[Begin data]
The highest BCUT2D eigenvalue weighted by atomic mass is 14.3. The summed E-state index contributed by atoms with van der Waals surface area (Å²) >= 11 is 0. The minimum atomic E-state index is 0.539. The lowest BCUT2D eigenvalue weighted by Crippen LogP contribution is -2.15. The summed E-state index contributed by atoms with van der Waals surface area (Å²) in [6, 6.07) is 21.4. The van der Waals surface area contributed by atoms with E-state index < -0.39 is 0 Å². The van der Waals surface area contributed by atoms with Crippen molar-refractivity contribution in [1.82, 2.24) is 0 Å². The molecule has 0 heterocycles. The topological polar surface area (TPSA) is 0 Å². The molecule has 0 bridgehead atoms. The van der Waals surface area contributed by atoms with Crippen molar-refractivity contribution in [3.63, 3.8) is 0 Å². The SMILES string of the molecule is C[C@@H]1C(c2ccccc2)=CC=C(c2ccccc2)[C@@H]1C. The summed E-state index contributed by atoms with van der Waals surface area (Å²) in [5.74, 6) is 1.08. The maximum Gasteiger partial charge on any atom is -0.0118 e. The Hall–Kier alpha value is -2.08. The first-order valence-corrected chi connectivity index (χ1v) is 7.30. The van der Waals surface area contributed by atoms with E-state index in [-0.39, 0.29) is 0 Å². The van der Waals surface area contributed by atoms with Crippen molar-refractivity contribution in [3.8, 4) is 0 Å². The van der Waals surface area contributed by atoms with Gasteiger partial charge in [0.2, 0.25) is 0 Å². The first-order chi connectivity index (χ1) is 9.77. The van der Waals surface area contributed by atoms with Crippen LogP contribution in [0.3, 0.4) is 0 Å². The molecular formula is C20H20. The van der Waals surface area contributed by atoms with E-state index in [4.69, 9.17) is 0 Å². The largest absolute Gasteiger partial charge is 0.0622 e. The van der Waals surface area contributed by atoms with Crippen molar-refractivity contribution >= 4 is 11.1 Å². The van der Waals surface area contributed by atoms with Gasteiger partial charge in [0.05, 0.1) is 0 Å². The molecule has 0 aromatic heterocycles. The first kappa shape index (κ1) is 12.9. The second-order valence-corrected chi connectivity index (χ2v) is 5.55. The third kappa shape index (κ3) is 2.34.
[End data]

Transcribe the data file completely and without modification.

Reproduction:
The highest BCUT2D eigenvalue weighted by atomic mass is 14.3. The summed E-state index contributed by atoms with van der Waals surface area (Å²) >= 11 is 0. The minimum atomic E-state index is 0.539. The lowest BCUT2D eigenvalue weighted by Crippen LogP contribution is -2.15. The summed E-state index contributed by atoms with van der Waals surface area (Å²) in [6, 6.07) is 21.4. The van der Waals surface area contributed by atoms with E-state index < -0.39 is 0 Å². The van der Waals surface area contributed by atoms with Crippen molar-refractivity contribution in [1.82, 2.24) is 0 Å². The molecule has 0 heterocycles. The topological polar surface area (TPSA) is 0 Å². The molecule has 0 bridgehead atoms. The van der Waals surface area contributed by atoms with Crippen molar-refractivity contribution in [3.63, 3.8) is 0 Å². The SMILES string of the molecule is C[C@@H]1C(c2ccccc2)=CC=C(c2ccccc2)[C@@H]1C. The summed E-state index contributed by atoms with van der Waals surface area (Å²) in [5.74, 6) is 1.08. The maximum Gasteiger partial charge on any atom is -0.0118 e. The Hall–Kier alpha value is -2.08. The first-order valence-corrected chi connectivity index (χ1v) is 7.30. The van der Waals surface area contributed by atoms with E-state index in [-0.39, 0.29) is 0 Å². The van der Waals surface area contributed by atoms with Crippen molar-refractivity contribution in [3.8, 4) is 0 Å². The van der Waals surface area contributed by atoms with Gasteiger partial charge in [0.2, 0.25) is 0 Å². The first-order chi connectivity index (χ1) is 9.77. The van der Waals surface area contributed by atoms with Crippen LogP contribution in [0.3, 0.4) is 0 Å². The molecular formula is C20H20. The van der Waals surface area contributed by atoms with E-state index in [4.69, 9.17) is 0 Å². The largest absolute Gasteiger partial charge is 0.0622 e. The van der Waals surface area contributed by atoms with Crippen molar-refractivity contribution >= 4 is 11.1 Å². The van der Waals surface area contributed by atoms with Gasteiger partial charge in [0.05, 0.1) is 0 Å². The molecule has 0 aromatic heterocycles. The first kappa shape index (κ1) is 12.9. The second-order valence-corrected chi connectivity index (χ2v) is 5.55. The third kappa shape index (κ3) is 2.34.